Updated: April 10, 2023.
Easter is also a perfect time to remember that the architecture and decoration of a church serve an important purpose too. They show us in glass, stone, and stitching, the stories of our Faith and of the Saints. This came to me most vividly when I visited the newer church next to the San Rafael Mission in Northern California. It’s decorated with lovely stained glass windows. There’s one for the patron saints of each of the California missions. They are each holding their mission. I thought how lovely, you could learn about the saints, the missions, and the early history of California just from those windows.
Prayer kneelers are another wonderful way to decorate your church. One of the things I loved best about my trip to England in 1998 was visiting churches and seeing all the lovely needlepoint kneelers. Kneelers is the term for the padded cushions or individual hassocks you use to protect your knees in church. If you don’t have kneelers and kneel on the floor, you get “chapel knees.”
In England, and increasingly in the US, churches do kneeler projects as a way to adorn the sanctuary. These projects involve the parish community and often interested stitchers outside the parish. Sometimes they are done for a special occasion, sometimes not. The needlepoint might be only for the kneelers at the altar rail, just in the sanctuary, or for every kneeler in the church. They might have a theme, or they might only have something similar along the edges; I’ve seen all kinds.
Recently, St. Luke’s Episcopal Church in Georgia completed their kneeler project and it was covered in the local paper. Needlepoint Now sometimes has wonderful stories about a kneeler project. St. Luke’s Lutheran, also in Georgia, has a delightful set of kneelers inspired by their stained glass windows. Noah’s ark is pictured below, created by Nancy Keating.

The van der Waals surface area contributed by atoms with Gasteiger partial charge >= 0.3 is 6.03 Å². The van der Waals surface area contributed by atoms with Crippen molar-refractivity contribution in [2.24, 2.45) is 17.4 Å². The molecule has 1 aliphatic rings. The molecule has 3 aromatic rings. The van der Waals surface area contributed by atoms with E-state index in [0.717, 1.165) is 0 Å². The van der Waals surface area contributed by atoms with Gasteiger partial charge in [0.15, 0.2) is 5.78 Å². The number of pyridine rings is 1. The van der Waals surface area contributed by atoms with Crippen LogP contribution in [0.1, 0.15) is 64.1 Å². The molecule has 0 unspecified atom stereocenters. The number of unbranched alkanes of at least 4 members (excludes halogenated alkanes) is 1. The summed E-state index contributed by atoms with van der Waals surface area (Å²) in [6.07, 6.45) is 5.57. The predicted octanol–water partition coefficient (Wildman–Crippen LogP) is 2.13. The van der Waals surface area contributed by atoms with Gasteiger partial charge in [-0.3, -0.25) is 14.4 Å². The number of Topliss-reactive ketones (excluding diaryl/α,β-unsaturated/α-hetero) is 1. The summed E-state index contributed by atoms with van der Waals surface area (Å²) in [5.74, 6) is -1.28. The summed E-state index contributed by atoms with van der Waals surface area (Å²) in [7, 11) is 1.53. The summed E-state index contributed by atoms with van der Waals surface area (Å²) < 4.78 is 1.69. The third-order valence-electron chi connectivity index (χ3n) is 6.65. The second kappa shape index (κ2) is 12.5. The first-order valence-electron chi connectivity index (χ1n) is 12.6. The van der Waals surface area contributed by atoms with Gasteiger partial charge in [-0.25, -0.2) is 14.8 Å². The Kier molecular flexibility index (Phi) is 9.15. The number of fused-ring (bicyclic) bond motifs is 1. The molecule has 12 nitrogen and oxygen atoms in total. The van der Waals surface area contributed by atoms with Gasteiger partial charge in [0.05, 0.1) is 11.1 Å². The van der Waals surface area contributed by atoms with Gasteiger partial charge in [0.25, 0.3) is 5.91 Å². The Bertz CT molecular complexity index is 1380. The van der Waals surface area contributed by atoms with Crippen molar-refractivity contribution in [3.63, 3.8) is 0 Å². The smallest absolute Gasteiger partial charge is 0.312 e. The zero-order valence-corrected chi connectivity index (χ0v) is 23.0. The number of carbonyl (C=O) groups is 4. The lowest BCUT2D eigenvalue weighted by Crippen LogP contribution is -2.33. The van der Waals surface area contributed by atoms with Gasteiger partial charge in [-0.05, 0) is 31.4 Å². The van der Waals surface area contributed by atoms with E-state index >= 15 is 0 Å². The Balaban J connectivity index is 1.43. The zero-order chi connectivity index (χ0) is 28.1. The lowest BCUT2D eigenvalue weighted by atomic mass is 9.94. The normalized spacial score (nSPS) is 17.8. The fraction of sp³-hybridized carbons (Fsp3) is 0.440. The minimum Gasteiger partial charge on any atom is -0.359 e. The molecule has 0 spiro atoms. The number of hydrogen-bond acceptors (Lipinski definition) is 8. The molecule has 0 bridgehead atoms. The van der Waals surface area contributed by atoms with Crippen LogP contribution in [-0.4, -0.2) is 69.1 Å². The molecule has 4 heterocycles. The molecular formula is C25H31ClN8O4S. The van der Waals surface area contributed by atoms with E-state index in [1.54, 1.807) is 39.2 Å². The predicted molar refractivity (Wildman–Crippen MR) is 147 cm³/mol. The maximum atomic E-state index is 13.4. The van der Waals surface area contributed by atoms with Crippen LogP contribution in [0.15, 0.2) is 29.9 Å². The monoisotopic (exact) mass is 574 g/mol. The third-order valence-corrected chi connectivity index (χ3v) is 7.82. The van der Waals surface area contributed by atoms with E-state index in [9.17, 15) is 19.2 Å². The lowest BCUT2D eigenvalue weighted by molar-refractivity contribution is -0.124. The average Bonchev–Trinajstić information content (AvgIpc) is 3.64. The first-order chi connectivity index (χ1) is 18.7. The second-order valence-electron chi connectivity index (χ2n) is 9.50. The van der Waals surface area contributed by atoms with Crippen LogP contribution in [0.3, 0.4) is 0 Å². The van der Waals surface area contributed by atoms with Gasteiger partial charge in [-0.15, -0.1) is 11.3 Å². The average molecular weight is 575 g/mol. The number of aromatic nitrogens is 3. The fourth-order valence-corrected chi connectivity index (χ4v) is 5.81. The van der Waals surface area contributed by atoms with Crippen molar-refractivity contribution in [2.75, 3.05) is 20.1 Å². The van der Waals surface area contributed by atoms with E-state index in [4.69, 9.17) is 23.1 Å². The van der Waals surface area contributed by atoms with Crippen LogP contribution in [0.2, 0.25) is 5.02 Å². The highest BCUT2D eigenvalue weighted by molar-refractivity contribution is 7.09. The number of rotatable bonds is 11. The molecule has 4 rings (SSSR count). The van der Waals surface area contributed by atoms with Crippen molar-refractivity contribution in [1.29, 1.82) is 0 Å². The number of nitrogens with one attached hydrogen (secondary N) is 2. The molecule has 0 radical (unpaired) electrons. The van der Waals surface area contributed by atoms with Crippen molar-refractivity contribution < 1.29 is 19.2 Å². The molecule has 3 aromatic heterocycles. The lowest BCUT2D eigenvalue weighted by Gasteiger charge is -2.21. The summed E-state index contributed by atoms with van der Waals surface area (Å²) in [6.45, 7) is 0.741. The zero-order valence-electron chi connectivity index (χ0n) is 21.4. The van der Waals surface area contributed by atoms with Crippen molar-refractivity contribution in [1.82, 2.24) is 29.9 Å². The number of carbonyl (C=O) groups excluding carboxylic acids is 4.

If you are not feeling energetic enough to design your own kneelers, an English company, Jackson’s of Hebden Bridge, has kits for individual kneelers that include the printed canvas, wool, and the high-density foam needed to finish them. The picture above is one of their finished kits. Their selection is huge and has many different styles in it. The company’s newest collection feature coronation kneelers. That may sound strange but there is a tradition of using needlepoint kneelers to remember important dates, past or present.
If you are interested in making kneelers, there are some wonderful books out there, mostly out of print. The New Church Kneeler Book, available used from Amazon is lovely. It’s got the information you need, and lots of pictures for inspiration. There is a book coming out in August, Kneeles by Elizabeth Bingham, celebrating this art.
The pictures throughout this post are from church kneeler projects throughout the country. Click on the pictures to go to the sites with more pictures of these lovely projects. If you want to see more pictures of kneelers and other church needlepoint, check out my Pinterest board.